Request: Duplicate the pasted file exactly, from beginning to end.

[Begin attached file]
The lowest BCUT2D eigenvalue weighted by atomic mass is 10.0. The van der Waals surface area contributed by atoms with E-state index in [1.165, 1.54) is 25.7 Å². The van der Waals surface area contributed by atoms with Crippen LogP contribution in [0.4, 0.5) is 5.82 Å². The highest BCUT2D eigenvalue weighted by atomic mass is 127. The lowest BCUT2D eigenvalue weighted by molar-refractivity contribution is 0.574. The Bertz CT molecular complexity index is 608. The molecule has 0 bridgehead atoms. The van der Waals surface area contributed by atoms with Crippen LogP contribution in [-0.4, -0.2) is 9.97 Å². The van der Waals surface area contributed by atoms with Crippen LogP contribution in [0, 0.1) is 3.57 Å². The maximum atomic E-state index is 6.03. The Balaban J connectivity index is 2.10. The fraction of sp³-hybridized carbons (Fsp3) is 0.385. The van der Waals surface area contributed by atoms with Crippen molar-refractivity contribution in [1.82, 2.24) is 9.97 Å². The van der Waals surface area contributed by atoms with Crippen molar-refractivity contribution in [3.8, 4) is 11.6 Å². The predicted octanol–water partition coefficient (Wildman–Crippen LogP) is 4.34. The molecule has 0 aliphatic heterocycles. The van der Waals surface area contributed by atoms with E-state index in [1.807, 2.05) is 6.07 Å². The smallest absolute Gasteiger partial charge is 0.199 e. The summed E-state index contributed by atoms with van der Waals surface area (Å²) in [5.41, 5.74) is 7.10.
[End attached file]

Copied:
The lowest BCUT2D eigenvalue weighted by atomic mass is 10.0. The van der Waals surface area contributed by atoms with E-state index in [1.165, 1.54) is 25.7 Å². The van der Waals surface area contributed by atoms with Crippen LogP contribution in [0.4, 0.5) is 5.82 Å². The highest BCUT2D eigenvalue weighted by atomic mass is 127. The lowest BCUT2D eigenvalue weighted by molar-refractivity contribution is 0.574. The Bertz CT molecular complexity index is 608. The molecule has 0 bridgehead atoms. The van der Waals surface area contributed by atoms with Crippen LogP contribution in [-0.4, -0.2) is 9.97 Å². The van der Waals surface area contributed by atoms with Crippen LogP contribution in [0, 0.1) is 3.57 Å². The maximum atomic E-state index is 6.03. The Balaban J connectivity index is 2.10. The fraction of sp³-hybridized carbons (Fsp3) is 0.385. The van der Waals surface area contributed by atoms with Crippen molar-refractivity contribution in [1.82, 2.24) is 9.97 Å². The van der Waals surface area contributed by atoms with Crippen molar-refractivity contribution in [3.8, 4) is 11.6 Å². The predicted octanol–water partition coefficient (Wildman–Crippen LogP) is 4.34. The molecule has 0 aliphatic heterocycles. The van der Waals surface area contributed by atoms with E-state index in [1.807, 2.05) is 6.07 Å². The smallest absolute Gasteiger partial charge is 0.199 e. The summed E-state index contributed by atoms with van der Waals surface area (Å²) in [5.41, 5.74) is 7.10.